For the past month, March Artist-In-Residence Joy Broom has been creating extravagant, multilayered, three-dimensional specimen boxes. Combining her intricate line drawings of organic elements with actual insects, seed pods, branches, body references, antique maps and biological medical sources—all covered with purified beeswax—she presents a unique cabinet of curiosities that provide further reflections of the broader natural universe.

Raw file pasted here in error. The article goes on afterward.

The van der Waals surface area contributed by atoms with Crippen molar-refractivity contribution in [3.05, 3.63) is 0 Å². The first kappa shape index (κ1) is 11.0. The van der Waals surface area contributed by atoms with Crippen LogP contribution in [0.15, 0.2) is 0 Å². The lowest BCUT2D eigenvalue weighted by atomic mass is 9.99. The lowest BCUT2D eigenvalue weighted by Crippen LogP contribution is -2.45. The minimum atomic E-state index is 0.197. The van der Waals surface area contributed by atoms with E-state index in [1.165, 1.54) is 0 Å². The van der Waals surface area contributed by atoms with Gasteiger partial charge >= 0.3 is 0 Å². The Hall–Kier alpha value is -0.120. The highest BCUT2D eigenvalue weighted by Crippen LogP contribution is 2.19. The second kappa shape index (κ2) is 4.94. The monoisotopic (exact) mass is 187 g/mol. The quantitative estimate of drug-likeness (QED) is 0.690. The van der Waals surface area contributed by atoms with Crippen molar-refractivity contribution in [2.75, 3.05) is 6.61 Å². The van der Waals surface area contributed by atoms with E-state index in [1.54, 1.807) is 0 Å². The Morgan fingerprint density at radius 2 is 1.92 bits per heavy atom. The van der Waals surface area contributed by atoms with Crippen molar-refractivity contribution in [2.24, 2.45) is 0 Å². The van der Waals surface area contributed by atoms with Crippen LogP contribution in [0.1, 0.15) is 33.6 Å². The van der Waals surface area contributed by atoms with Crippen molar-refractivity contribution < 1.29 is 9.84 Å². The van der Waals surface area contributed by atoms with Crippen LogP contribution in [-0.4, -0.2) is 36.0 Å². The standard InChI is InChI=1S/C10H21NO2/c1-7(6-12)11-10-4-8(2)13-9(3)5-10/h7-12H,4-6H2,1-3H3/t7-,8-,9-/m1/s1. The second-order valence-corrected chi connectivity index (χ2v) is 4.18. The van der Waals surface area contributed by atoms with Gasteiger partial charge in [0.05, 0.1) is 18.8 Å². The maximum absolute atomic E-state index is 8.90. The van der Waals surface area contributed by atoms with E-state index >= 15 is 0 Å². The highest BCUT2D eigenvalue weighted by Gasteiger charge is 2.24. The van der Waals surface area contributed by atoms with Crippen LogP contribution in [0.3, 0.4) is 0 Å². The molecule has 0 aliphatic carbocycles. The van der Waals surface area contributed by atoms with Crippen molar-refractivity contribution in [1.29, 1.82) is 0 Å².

Waxed and Winged: Museum of Natural Curiosities, Broom's Insect Specimen Series ranges from early flat cardboard collection boxes with antique maps to four inch deep glass-front "natural extravaganzas" as seen in this video.
Join Broom this weekend when museum visitors are invited to create personal assemblage boxes with natural (and unnatural) elements, layered with their own artwork created in the studio.
Broom will be working onsite in the Kimball Education Gallery at the de Young Museum from 1:00 to 5:00 p.m. through Sunday, April 1, 2012.